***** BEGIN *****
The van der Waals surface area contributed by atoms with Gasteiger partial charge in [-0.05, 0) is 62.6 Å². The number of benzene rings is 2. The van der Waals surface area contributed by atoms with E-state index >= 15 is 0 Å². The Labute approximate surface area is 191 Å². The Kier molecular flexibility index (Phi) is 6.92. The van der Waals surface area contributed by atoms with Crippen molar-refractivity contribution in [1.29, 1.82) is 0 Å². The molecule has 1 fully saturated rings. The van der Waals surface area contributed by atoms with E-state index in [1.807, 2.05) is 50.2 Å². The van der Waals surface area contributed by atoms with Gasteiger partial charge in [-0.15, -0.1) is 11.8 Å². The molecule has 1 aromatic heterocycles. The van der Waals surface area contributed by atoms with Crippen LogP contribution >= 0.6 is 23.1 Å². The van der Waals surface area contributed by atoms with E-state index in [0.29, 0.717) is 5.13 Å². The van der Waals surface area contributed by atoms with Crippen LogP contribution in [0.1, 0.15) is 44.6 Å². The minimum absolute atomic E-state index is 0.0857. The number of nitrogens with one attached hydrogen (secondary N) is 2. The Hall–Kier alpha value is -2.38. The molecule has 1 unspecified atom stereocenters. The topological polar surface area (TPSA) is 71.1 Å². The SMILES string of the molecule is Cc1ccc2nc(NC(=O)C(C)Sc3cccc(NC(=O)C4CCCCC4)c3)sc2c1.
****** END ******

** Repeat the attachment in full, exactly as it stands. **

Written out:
The van der Waals surface area contributed by atoms with Gasteiger partial charge in [-0.05, 0) is 62.6 Å². The number of benzene rings is 2. The van der Waals surface area contributed by atoms with E-state index >= 15 is 0 Å². The Labute approximate surface area is 191 Å². The Kier molecular flexibility index (Phi) is 6.92. The van der Waals surface area contributed by atoms with Crippen molar-refractivity contribution in [1.29, 1.82) is 0 Å². The molecule has 1 fully saturated rings. The van der Waals surface area contributed by atoms with E-state index in [1.807, 2.05) is 50.2 Å². The van der Waals surface area contributed by atoms with Gasteiger partial charge in [-0.15, -0.1) is 11.8 Å². The molecule has 1 aromatic heterocycles. The van der Waals surface area contributed by atoms with Crippen LogP contribution >= 0.6 is 23.1 Å². The van der Waals surface area contributed by atoms with E-state index in [0.29, 0.717) is 5.13 Å². The van der Waals surface area contributed by atoms with Crippen LogP contribution in [0.1, 0.15) is 44.6 Å². The minimum absolute atomic E-state index is 0.0857. The number of nitrogens with one attached hydrogen (secondary N) is 2. The Hall–Kier alpha value is -2.38. The molecule has 1 unspecified atom stereocenters. The topological polar surface area (TPSA) is 71.1 Å². The SMILES string of the molecule is Cc1ccc2nc(NC(=O)C(C)Sc3cccc(NC(=O)C4CCCCC4)c3)sc2c1.